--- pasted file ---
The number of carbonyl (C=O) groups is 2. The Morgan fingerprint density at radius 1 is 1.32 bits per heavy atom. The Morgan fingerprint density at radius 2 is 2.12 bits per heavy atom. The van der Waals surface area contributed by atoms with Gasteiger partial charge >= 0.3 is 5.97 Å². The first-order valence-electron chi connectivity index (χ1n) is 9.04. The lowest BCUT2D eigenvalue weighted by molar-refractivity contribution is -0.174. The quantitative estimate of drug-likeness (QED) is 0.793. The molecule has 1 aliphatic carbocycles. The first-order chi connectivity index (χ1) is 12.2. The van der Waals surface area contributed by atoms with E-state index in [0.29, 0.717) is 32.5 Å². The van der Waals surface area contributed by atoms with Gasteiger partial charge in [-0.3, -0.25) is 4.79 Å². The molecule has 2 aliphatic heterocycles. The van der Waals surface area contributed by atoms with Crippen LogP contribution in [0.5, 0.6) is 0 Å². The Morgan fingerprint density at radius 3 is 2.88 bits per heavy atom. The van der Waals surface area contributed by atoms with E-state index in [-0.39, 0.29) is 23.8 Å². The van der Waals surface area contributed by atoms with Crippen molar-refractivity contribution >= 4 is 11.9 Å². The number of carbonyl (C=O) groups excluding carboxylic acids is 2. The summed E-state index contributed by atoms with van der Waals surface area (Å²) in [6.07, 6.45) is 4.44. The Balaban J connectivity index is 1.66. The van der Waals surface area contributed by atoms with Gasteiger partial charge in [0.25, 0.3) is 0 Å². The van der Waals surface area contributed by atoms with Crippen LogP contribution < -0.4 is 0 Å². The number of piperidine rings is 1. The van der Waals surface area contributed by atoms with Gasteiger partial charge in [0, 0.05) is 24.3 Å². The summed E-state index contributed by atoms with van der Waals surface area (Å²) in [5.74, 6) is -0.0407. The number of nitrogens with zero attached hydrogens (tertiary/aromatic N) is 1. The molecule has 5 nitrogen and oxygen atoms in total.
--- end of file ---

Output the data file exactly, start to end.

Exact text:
The number of carbonyl (C=O) groups is 2. The Morgan fingerprint density at radius 1 is 1.32 bits per heavy atom. The Morgan fingerprint density at radius 2 is 2.12 bits per heavy atom. The van der Waals surface area contributed by atoms with Gasteiger partial charge >= 0.3 is 5.97 Å². The first-order valence-electron chi connectivity index (χ1n) is 9.04. The lowest BCUT2D eigenvalue weighted by molar-refractivity contribution is -0.174. The quantitative estimate of drug-likeness (QED) is 0.793. The molecule has 1 aliphatic carbocycles. The first-order chi connectivity index (χ1) is 12.2. The van der Waals surface area contributed by atoms with E-state index in [0.29, 0.717) is 32.5 Å². The van der Waals surface area contributed by atoms with Gasteiger partial charge in [-0.3, -0.25) is 4.79 Å². The molecule has 2 aliphatic heterocycles. The van der Waals surface area contributed by atoms with Crippen LogP contribution in [0.5, 0.6) is 0 Å². The Morgan fingerprint density at radius 3 is 2.88 bits per heavy atom. The van der Waals surface area contributed by atoms with E-state index in [-0.39, 0.29) is 23.8 Å². The van der Waals surface area contributed by atoms with Crippen molar-refractivity contribution >= 4 is 11.9 Å². The number of carbonyl (C=O) groups excluding carboxylic acids is 2. The summed E-state index contributed by atoms with van der Waals surface area (Å²) in [6.07, 6.45) is 4.44. The Balaban J connectivity index is 1.66. The van der Waals surface area contributed by atoms with Gasteiger partial charge in [0.25, 0.3) is 0 Å². The van der Waals surface area contributed by atoms with Crippen LogP contribution < -0.4 is 0 Å². The number of piperidine rings is 1. The van der Waals surface area contributed by atoms with Gasteiger partial charge in [0, 0.05) is 24.3 Å². The summed E-state index contributed by atoms with van der Waals surface area (Å²) in [5.74, 6) is -0.0407. The number of nitrogens with zero attached hydrogens (tertiary/aromatic N) is 1. The molecule has 5 nitrogen and oxygen atoms in total.